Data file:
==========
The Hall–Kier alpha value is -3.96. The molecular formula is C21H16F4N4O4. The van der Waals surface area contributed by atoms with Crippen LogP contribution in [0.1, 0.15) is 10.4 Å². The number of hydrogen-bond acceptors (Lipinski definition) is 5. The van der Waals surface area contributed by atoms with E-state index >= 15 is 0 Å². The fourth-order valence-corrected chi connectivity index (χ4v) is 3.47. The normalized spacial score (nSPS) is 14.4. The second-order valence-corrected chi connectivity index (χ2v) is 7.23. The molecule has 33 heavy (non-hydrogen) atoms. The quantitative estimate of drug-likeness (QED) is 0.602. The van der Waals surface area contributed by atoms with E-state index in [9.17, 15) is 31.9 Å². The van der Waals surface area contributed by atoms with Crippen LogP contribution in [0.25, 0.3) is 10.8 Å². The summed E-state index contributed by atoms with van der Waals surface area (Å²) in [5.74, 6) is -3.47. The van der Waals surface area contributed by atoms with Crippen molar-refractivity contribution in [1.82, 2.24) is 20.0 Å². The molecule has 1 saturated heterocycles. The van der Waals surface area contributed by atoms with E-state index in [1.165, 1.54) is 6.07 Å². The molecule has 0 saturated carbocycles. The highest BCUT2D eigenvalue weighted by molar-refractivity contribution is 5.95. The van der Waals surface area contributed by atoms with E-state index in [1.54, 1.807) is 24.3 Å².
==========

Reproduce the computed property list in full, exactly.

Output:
The Hall–Kier alpha value is -3.96. The molecular formula is C21H16F4N4O4. The van der Waals surface area contributed by atoms with Crippen LogP contribution in [0.1, 0.15) is 10.4 Å². The number of hydrogen-bond acceptors (Lipinski definition) is 5. The van der Waals surface area contributed by atoms with E-state index >= 15 is 0 Å². The fourth-order valence-corrected chi connectivity index (χ4v) is 3.47. The normalized spacial score (nSPS) is 14.4. The second-order valence-corrected chi connectivity index (χ2v) is 7.23. The molecule has 33 heavy (non-hydrogen) atoms. The quantitative estimate of drug-likeness (QED) is 0.602. The van der Waals surface area contributed by atoms with E-state index in [9.17, 15) is 31.9 Å². The van der Waals surface area contributed by atoms with Crippen LogP contribution in [0.25, 0.3) is 10.8 Å². The summed E-state index contributed by atoms with van der Waals surface area (Å²) in [5.74, 6) is -3.47. The van der Waals surface area contributed by atoms with Crippen molar-refractivity contribution in [1.82, 2.24) is 20.0 Å². The molecule has 1 saturated heterocycles. The van der Waals surface area contributed by atoms with E-state index in [1.165, 1.54) is 6.07 Å². The molecule has 0 saturated carbocycles. The highest BCUT2D eigenvalue weighted by molar-refractivity contribution is 5.95. The van der Waals surface area contributed by atoms with E-state index in [1.54, 1.807) is 24.3 Å².